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The Nissan Leaf goes long-range at last

Nissan Leaf

Factsheet

Price £27,955
Engines AC synchronous electric motor: 109PS
Performance 0-62mph 11.5secs, top speed 90mph
Transmission CVT auto
Efficiency 155 miles per charge, 0g/km CO2
Start mileage 3,784
Current mileage 4,900
RV 3yr/30k 28.6%
Rivals BMW i3, Hyundai Ioniq, VW e-Golf

Review

Our Nissan Leaf has finally ventured further afield than our native Peterborough, as our confidence in the electric car’s abilities increases. The destination was AM’s new flagship event, Automotive Management Live, at Arena MK in Milton Keynes.

Milton Keynes is one of four cities to receive government funding to boost electric vehicle infrastructure through the Go Ultra Low Cities initiative. It already has numerous charging points dotted around the city, and it plans to let low-emission vehicles use its bus lanes and park for free.

The 124-mile round trip looked a very feasible challenge, despite 118 miles being the highest range we have ever seen displayed on our Leaf.

Indeed it was feasible. There was almost a hitch, as the charger at the Arena MK seemed constantly occupied, necessitating a short trip down the road to Ikea. There I plugged the Leaf into an Ecotricity rapid charger and made a short call to Ecotricity’s customer services centre (there’s no charging app available for my Windows OS company smartphone). A £6 payment by credit card and 30 minutes spent browsing some kitchen equipment was all it cost to get the battery boosted up to 91%. In  effect, the 124-mile trip cost about the same as a gallon of diesel – and what diesel car does 124mpg?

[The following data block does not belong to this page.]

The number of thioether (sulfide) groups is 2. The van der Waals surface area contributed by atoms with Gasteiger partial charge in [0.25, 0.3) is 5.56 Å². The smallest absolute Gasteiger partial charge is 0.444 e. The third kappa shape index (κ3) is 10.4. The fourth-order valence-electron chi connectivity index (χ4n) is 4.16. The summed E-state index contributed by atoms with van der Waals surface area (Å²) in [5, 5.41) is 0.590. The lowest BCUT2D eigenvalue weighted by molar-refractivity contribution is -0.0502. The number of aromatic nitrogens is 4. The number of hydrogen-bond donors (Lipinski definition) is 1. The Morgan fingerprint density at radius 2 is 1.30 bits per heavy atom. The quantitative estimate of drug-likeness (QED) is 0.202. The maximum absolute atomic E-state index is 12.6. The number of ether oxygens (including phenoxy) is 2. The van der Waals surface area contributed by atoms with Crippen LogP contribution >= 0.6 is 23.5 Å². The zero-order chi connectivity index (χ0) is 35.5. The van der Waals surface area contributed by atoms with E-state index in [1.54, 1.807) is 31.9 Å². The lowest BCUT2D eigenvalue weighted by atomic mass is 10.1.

EV owners are a patient and committed bunch, and it seems some relish the challenge of longer journeys. A browse on the forum website LeafTalk shows many adapt their driving to eke out the range, shunning faster-running motorways or running relays between charging points.

One owner, who has stuck with the original 24kWh model, wrote: “Shortly, my Leaf will be five years old and that equates to five years of trouble-free, smooth, quiet motoring, I simply could not ask more of a car.”

Yet the conversations also show that quite a few owners of the original 24kWh Leaf are looking forward to longer range by swapping to the 30kWh model, particularly since Ecotricity ended its free charging at motorway service areas this year.

One owner, who changed to a new 30kwh Leaf recently, wrote: “Although I loved my 2013 Acenta, this feels like care-free motoring should.”

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